To state the obvious, I have blogging block — a fairly chronic case of it. The reasons for this, and my abortive attempts to overcome it, are fascinating from one perspective; self-indulgent from another. Therein lies part of the riddle that has undone me. Suffice to say, for now, that I still believe in the value of reflective writing about experience, and of sharing half-formed thoughts as part of a conversation with people who share my interests. I plan to get back to it.
Lest you imagine that I have just been convolving with my navel these past months, here’s a quick resumé of recent and current projects:
- Working with University of Derby Online to explore the feasibility of developing online Access to HE provision. This was a small project and in one sense it focused on a very specific question within quite a restricted canvas. In another sense it raised big issues about how to make Higher Education more accessible, less rigid and better suited to the lives of people who weren’t ‘bred’ to be full-time students. More agile, in my terminology.
- Working with the Higher Education Academy to advise how to reorient their online resources to make them more useful to the diverse communities of practice — across HE teaching — that the Academy supports.There are subtle, but profound, changes afoot as national agencies navigate the transition from publisher-cum-gatekeeper role to being more facilitative in the era when open online resources are distributed and abundant.
- Managing a project to identify the support that scholarly socities need to make the transition to Gold Open Access publishing, which has been given a shot in the arm in the UK by the Finch Report. Our project then aims to commission or produce resources to help meet those needs for support. I’m project manager on behalf of the Association for Learning Technology (ALT), who have been commissioned by the Open Access Implementation Group.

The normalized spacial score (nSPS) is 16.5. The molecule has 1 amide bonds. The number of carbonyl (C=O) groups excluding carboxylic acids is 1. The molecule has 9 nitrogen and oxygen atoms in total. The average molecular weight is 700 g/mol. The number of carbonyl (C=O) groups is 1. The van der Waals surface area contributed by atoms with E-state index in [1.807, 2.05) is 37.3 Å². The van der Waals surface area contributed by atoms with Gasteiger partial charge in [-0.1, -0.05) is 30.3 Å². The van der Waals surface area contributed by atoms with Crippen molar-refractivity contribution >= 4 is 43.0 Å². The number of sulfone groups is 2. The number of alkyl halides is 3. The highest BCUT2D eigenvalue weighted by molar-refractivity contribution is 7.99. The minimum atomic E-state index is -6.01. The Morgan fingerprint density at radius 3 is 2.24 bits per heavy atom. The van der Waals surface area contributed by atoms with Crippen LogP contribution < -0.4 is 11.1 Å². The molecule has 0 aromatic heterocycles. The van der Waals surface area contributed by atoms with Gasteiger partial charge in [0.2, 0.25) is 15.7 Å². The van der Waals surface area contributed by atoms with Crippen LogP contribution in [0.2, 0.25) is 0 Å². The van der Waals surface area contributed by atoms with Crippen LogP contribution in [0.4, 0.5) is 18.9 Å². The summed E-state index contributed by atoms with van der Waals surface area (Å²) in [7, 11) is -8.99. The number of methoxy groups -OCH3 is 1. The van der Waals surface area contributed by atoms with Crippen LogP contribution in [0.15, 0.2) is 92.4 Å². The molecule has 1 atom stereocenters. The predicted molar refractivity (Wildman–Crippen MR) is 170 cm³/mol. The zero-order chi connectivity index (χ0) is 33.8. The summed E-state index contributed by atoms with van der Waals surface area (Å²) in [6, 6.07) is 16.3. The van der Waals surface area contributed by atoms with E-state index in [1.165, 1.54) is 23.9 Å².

- Also for ALT, I’m managing the Open Course in Technology Enhanced Learning project (the website hasn’t been formally launched yet, so no link, but you can find it if you dig). This is also aimed at teachers in higher education, encouraging them to explore the ways they could use technology in their teaching. The course is a MOOC — Massive Open Online Course. The soul of MOOCs, whether saintly or demonic, is hotly contested at the moment, especially among learning technologists, so it’s an interesting time to be designing such a course. It’s due to run next year.
For all but one of these projects, I’ve been working with my regular collaborator Seb Schmoller. While I’ve been working on them — and I was also fortunate enough to be invited on two holidays this summer — my work on Agile Learning has moved on to the back burner. Most recently I got the Agile Learning wiki to the point where almost stands by itself as an introduction to the principles and practice. I also wrote a series of articles for New Media Knowledge — here’s the round-up that points to the three main articles. I expect to stay with the agile theme for as long as I continue to do anything that could pass as work, but for now the Agile Learning blog, twitter, Facebook and Google+ (!) are lying mostly fallow until the season changes.